[0026] The gas distribution plate 438 is generally dish-shaped and defines a rim 462 and a perforated bottom 464. The gas distribution plate 438 may be fabricated from a conductive material, such as aluminum. The rim 462 of the gas distribution plate 438 abuts against the flange 460 and the isolator 440. The isolator 440 is configured to electrically insulate the respective gas box from the lid plate 228. The isolator 440 may be fabricated from an insulative dielectric material such as a fluoropolymer or ceramic.

[0027] Defined between the blocker plate 436 and the gas distribution plate 438 is a plenum 458. Processing gases that pass through the blocker plate 436 enter the plenum 458 and are subjected to a slight flow restriction caused by the perforated bottom 464 of the gas distribution plate 438. This causes the various gases to further diffuse radially across the gas distribution plate 438, causing a uniformly distributed flow of gas passing through the perforated bottom 464 and into the respective chamber.

[0028] A series of o-rings 422 are disposed between the isolator 440 and the lid plate 228, the isolator 440 and the gas distribution plate 438, the mixing block 230 and the mounting plate 426, and the gas distribution plate 438 and the feed channel 436 to ensure gas delivery into the respective chamber. The o-rings 422 are generally made of a material compatible with the processing and cleaning gases used in the CVD apparatus 100.

[0029] In operation, the wafer 116 is set upon the pedestal 114 in each of the chambers 102 and 104. A pump (not shown) evacuates the chambers 102 and 104. The processing gases are delivered to the mixing block 230 of each gas box 208 and 210, and thoroughly mixed in a cyclonic manner. Once mixed, the processing gases exit the mixing block 230 via the gas delivery tube 410, entering the respective chambers through the blocker plate 436 and the gas distribution plate 438. The processing gases then deposit a layer of material upon the wafer 116. In one embodiment, the layer of material may have a low dielectric constant, e.g. about 3 or less. Once the desired thickness of deposition is achieved, the processing gases are removed from the chambers 102 and 104.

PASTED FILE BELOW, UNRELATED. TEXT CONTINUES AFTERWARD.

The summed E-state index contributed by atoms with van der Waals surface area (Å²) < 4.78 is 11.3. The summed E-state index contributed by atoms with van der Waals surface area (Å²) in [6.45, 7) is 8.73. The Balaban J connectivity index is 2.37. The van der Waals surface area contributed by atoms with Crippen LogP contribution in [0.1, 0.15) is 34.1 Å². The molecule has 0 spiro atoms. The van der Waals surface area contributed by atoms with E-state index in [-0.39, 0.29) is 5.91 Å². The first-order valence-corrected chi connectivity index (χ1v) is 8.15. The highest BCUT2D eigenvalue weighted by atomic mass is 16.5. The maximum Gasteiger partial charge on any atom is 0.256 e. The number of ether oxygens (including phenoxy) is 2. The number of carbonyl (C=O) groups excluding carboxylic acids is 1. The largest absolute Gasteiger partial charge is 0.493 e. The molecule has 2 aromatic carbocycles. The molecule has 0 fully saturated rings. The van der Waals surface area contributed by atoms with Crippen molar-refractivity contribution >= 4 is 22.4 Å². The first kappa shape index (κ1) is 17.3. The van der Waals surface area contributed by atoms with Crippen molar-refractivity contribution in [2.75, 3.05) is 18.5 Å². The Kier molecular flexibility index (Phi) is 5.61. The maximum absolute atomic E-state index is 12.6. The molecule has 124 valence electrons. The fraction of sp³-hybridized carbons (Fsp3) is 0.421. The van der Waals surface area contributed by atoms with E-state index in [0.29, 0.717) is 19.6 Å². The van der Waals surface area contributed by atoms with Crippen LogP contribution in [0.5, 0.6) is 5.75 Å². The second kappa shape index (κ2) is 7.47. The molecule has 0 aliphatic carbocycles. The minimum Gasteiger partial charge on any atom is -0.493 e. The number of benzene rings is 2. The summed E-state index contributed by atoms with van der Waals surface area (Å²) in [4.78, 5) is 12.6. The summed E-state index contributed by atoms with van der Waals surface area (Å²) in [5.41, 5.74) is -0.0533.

[0030] Optionally, the deposition process may be enhanced by forming a plasma of the processing gases within the chamber. If desired, the optional RF power source 118 is coupled to the respective gas boxes via the RF coupling tab 222. The RF power may be coupled to the gas distribution plate 438 to bias the gas distribution plate 438, thereby igniting and sustaining the plasma of the mixed processing gases within the respective chamber.

[0031] After the wafers 116 have been removed, the respective chambers may be cleaned using the remote plasma source 200, which is configured to generate the cleaning gases (i.e., in the form of free radicals). Once generated, the cleaning gases are delivered through the divider 202 and the respective conduits to the respective gas boxes. From the respective gas boxes, the cleaning gases flow through the bore 418, which surrounds the gas delivery tube 410, around the shield 475 and the blocker plate 436, and through the gas distribution plate 438 in the manner described above. As the cleaning gases flow through various components in the respective chambers, those components, including the gas distribution plate 438, are effectively scrubbed or etched of substantially all material that may have been deposited during the deposition process.